“On the first day of beginning to work on what became “Naked”, it was just me, him and several cups of coffee, with me talking about everyone I know. I don’t know how much Mike already had in mind about what he wanted to do, but I know how much each of us brought to it. The actor provides the people who he or she knows – a list of literally hundreds of people – and Mike narrows it down to 20 to ten to five to three to two.”
“It’s very hard to explain Mike’s process. It would be interesting for a psychiatrist to sit in on his rehearsals because where your head goes is quite extraordinary. Without wanting to sound wanky, you feel like you’re channelling something. I remember coming out with stuff and not even thinking it. My mouth just said it.”
“Quite close to filming, he does this thing called “Quiz Club”: he’ll ask a series of questions like: “Has your character ever planted a tree?” You all sit there and answer them to yourself. Or: “What does your character think of Mickey Mouse? Has he ever seen a real Picasso?” This goes on for an hour or two.”
“There are very strict rules. You’re not allowed to come out of character, unless Mike says so, no matter what is happening, short of it getting too violent in a way that Mike may not realise.”
Brenda Blethyn in Secrets and Lies
“You gotta laugh, ain’t ya sweetheart? Else you’d cry” – Cynthia, Secrets and Lies
In Secrets and Lies , Brenda Blethyn plays Cynthia, a working-class woman whose life has been a long series of painful disappointments. She’s single with no romantic prospects and has a dead-end job at a box factory. Her daughter Roxanne works as a street sweeper and is chronically bitter, which does nothing to help Cynthia’s situation.
Cynthia receives a phone call from a woman named Hortense (played by Marianne Jean-Baptiste), who claims to be the daughter that Cynthia put up for adoption many years ago. Not surprisingly, Cynthia initially reacts with sheer panic, but agrees to meet Hortense and is surprised to discover that she’s a successful and soft-spoken eye doctor and that she’s black.
In time, Cynthia is soon convinced that Hortense is her long lost daughter, and they quickly form a friendship that gives Cynthia a new source of emotional strength. However, when Cynthia decides to introduce the family to her new ‘friend’, it forces them to confront the lies and evasions that have kept them apart all these years.
Leigh was inspired by people close to him who had had adoption-related experiences to make a film about adoption. Speaking on the subject, he stated: “I wanted for years to make a film which explored this predicament in a fictitious way. I also wanted to make a film about the new generation of young black people who are moving on and getting away from the ghetto stereotypes. And these were jumping off points for a film which turns out to be an exploration of roots and identity.”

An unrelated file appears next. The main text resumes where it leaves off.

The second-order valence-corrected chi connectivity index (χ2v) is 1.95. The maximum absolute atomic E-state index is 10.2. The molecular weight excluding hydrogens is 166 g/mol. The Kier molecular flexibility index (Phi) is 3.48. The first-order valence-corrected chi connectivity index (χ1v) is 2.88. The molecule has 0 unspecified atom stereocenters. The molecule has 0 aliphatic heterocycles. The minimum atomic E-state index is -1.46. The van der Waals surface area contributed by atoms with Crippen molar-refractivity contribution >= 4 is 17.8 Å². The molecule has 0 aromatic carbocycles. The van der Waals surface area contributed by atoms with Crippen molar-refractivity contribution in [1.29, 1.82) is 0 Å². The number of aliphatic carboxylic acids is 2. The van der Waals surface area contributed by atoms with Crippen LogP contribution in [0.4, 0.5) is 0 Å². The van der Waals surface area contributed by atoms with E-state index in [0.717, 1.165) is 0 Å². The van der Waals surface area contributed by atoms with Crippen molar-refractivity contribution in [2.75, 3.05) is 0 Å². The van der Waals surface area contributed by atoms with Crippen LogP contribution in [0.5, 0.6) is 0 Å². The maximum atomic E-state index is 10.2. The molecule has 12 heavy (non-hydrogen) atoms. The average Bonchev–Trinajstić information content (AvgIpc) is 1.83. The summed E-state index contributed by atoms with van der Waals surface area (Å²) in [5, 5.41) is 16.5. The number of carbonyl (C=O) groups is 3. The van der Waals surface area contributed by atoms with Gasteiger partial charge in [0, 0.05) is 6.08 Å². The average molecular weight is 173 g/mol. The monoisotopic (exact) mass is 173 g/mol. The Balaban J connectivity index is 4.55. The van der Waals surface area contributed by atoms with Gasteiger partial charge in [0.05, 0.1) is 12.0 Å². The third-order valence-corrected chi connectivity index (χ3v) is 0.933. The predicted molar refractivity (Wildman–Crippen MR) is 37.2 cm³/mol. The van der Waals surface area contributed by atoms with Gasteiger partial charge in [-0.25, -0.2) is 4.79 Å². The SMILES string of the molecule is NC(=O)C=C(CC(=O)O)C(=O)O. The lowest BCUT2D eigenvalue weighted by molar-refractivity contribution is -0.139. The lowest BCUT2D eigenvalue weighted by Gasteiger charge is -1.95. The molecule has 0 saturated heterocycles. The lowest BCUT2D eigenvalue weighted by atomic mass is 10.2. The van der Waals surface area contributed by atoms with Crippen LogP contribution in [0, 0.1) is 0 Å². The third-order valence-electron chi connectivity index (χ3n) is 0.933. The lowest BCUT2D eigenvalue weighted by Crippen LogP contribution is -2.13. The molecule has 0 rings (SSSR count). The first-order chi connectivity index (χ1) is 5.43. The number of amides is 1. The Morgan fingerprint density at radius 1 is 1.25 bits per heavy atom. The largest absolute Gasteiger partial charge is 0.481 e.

The film really highlights the great talent that is Benda Blethyn. There are many facets to Cynthia’s character, which with the help of Leigh, Blethyn could then create. “The character I played, Cynthia, is the sort of woman you might not give a second glance to,” says Brenda Blethyn. “Watching the film you suddenly understand why she is the way she is and hopefully you become more tolerant. At the same time, you see Cynthia making judgements about her sister-in-law but then discover that she too has reasons for being the way she is and they’re totally sympathetic. I think Mike is a master of the craft.”
“I remember the shoot being lonely. Working with Mike, you don’t discuss your work with anybody. You’re kind of cocooned with your character, and Cynthia is a lonely character. But I could drive home in my Mercedes at the end of a long day to a nice meal cooked by my partner. Who could she talk to? It was eye-opening. She’s become almost like an old friend. You almost feel like ringing her up to see how she is.”
For Secrets and Lies , Brenda Blethyn earned an Academy Award for Best Actress while Marianne Jean-Baptiste was nominated as Best Supporting Actress. Blethyn’s wonderful performance as Cynthia also won her Best Actress at Cannes.
Mary in Another Year
Another Year takes place over four seasons, where we see married couple, Tom and Gerri Hepple (Jim Broadbent and Ruth Sheen) live their life with their family, friends and work colleagues. Over time, Tom and Gerri’s home has become a magnet for all those lost and damaged souls that they have come into contact with.
Tom’s old mate Ken (Peter Wight) is an overweight boozer with unresolved issues, and then there is Mary, played by Lesley Manville, a secretary in the GP’s office where Gerri works. Manville plays Mary, a 50ish single woman beset by loneliness and desperation who stands apart from the jovial, happily married couple that is Tom and Gerri.
Mary has a history of doomed relationships. She talks too much, dresses too young and flirts inappropriately with younger men not to mention the heavy drinking which always makes her maudlin. Mary is the character who kicks the narrative mechanism into gear. She is a lonely divorcee, superficially sparky and cheerful, but dependent on her friends, and putting a tragically unconvincing brave face on the awful way her personal life is turning out.
In Another Year, Leigh fashioned for Manville a character complex and arresting enough to stand alongside his most memorable female creations which include Imelda Staunton’s Vera Drake and Brenda Blethyn’s reluctant mother Cynthia in Secrets and Lies.
As the story unfolds, each ‘chapter’ or ‘season’ includes a visit to the Hepple home from Mary. And in the heartbreaking last scene, it is Manville’s Mary on whom the camera finally comes to rest.